Africa’s newest telecommunications satellite, Intelsat New Dawn, is now safely in orbit following its launch on Good Friday from French Guiana by European commercial launch services company Arianespace.
The satellite will operate from a geostationary orbit at 32,8 ˚ East and it carries 28 C-band and 24 Ku-Band 36 megaHerz transponder units. It will cover the whole of Africa, much of Europe, some of the Middle East and Pakistan.
It is the first communications satellite that is predominantly owned by the African private sector and it is a joint venture between Intelsat and an African consortium led by South Africa’s Convergence Partners.
Intelsat New Dawn was one of two satellites carried aboard an Ariane 5 ECA rocket (the other payload was also a telecommunications satellite, Yahsat Y1A, for a company in the United Arab Emirates), which lifted off at 18:37 local time from the Kourou spaceport.
The rocket’s two solid fuel boosters separated at an altitude of 66,5 km and the payload fairing was jettisoned at 105 km. Yahsat Y1A was the upper payload and was released by the rocket 27 minutes after lift off, followed by New Dawn, released 35 minutes after lift off.
The launch was originally scheduled for March 30, but was scrubbed just seconds before lift off when an onboard computer detected an abnormal parameter in the Ariane rocket during the automated checkout which followed the ignition of the main, liquid fuelled engine.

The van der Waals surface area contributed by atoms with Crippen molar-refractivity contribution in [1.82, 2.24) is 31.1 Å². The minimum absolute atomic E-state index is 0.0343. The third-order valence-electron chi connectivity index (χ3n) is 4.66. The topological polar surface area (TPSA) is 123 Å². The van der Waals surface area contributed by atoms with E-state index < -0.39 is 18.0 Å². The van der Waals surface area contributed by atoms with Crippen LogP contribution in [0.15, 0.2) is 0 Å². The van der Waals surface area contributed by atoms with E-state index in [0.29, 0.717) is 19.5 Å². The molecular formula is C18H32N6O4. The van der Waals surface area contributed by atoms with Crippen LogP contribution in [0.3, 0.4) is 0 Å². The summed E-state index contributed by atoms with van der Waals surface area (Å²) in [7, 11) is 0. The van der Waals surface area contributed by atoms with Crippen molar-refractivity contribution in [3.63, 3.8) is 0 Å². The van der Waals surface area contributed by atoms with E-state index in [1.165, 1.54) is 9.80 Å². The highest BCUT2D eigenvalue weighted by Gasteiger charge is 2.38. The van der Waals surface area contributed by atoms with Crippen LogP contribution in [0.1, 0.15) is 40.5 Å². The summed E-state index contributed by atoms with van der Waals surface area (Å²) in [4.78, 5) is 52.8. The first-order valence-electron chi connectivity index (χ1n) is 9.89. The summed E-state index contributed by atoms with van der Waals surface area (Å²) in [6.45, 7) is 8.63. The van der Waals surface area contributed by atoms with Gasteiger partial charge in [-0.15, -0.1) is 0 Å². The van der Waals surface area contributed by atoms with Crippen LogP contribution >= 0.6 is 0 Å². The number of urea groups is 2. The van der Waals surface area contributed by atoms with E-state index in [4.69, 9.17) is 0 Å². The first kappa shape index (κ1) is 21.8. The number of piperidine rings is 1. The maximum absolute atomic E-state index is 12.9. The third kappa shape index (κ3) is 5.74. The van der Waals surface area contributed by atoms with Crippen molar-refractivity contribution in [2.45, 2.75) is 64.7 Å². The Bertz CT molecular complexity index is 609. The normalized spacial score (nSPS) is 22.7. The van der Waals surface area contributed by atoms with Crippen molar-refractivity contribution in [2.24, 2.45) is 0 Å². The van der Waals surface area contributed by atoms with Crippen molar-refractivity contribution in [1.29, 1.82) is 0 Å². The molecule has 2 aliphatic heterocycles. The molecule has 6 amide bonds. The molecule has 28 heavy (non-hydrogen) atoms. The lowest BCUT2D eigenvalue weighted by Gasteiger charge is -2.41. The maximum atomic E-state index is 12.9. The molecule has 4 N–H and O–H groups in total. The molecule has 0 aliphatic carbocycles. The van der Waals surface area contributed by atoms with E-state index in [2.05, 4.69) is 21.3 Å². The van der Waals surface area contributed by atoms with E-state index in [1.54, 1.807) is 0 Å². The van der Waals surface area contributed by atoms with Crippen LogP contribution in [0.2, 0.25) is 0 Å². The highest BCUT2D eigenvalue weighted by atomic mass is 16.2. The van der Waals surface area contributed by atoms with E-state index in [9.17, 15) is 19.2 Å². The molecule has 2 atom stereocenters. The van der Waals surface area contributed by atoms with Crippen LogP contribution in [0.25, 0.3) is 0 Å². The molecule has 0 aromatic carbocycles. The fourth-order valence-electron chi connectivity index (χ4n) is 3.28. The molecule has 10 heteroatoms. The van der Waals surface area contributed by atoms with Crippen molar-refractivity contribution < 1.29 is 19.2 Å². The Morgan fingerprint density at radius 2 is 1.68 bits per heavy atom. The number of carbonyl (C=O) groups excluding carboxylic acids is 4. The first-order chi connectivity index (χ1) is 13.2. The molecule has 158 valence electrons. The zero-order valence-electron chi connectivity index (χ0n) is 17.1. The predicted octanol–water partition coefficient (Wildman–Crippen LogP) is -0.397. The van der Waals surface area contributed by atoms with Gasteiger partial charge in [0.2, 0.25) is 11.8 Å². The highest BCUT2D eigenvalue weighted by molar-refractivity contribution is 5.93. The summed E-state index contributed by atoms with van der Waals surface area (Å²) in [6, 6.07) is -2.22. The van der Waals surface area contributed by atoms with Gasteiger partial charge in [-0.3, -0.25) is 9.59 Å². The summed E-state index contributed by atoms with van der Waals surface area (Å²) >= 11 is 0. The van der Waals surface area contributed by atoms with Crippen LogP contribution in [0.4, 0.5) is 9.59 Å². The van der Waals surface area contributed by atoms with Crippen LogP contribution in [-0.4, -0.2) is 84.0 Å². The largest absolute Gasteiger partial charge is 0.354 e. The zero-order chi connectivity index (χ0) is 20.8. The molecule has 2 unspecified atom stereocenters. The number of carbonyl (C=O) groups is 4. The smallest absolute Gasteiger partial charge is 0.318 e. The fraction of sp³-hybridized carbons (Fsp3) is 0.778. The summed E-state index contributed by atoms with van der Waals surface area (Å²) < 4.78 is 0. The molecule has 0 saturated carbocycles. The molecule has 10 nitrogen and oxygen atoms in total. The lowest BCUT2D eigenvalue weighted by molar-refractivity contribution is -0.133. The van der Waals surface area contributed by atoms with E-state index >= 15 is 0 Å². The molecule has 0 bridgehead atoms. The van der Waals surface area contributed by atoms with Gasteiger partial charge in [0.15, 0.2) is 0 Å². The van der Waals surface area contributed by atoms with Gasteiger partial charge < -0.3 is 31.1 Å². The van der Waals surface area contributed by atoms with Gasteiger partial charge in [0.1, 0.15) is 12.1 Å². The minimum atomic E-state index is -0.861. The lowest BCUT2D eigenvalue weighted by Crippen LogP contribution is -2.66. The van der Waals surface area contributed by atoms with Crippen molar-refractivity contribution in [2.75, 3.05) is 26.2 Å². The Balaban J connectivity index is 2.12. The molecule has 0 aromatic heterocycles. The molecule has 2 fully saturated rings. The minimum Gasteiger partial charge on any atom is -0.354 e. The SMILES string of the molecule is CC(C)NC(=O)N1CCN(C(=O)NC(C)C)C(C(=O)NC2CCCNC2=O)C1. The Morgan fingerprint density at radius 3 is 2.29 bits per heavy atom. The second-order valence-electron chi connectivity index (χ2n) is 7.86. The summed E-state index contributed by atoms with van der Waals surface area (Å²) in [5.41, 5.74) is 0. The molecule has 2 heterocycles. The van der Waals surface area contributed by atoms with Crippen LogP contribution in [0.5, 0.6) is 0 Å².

The engine was automatically shut down and the launch rocket was subsequently returned to the Final Assembly Building for examination. Following a successful checkout, the rocket was prepared for its second launch attempt and returned to the launchpad.
Intelsat New Dawn is intended to meet the rapidly growing demand in Africa – the continent’s market for satellite communications services had been growing at an average rate of 7% annually for the past four years.
Indeed, Africa was the fastest growing region in the world for Intelsat during for 2008 and 2009, and the continent’s business is now worth some $400-million a year to the global group.
Customers already signed up for New Dawn include Vodacom, Telecom Namibia and Bharti Airtel, and most of the satellite’s capacity has already been sold.
New Dawn has been funded with a mixture of equity (15%) and debt (85%). Of the equity, 74,9% is held by Intelsat and 25,1% by a consortium headed by Convergence Partners, which includes Altirah Telecoms and the not-for-profit Convergence Partners Foundation.
Regarding the debt, 10% of the financing comes from Intelsat and 90% from African institutions, including Nedbank, the African Development Bank and South Africa’s Industrial Development Corporation.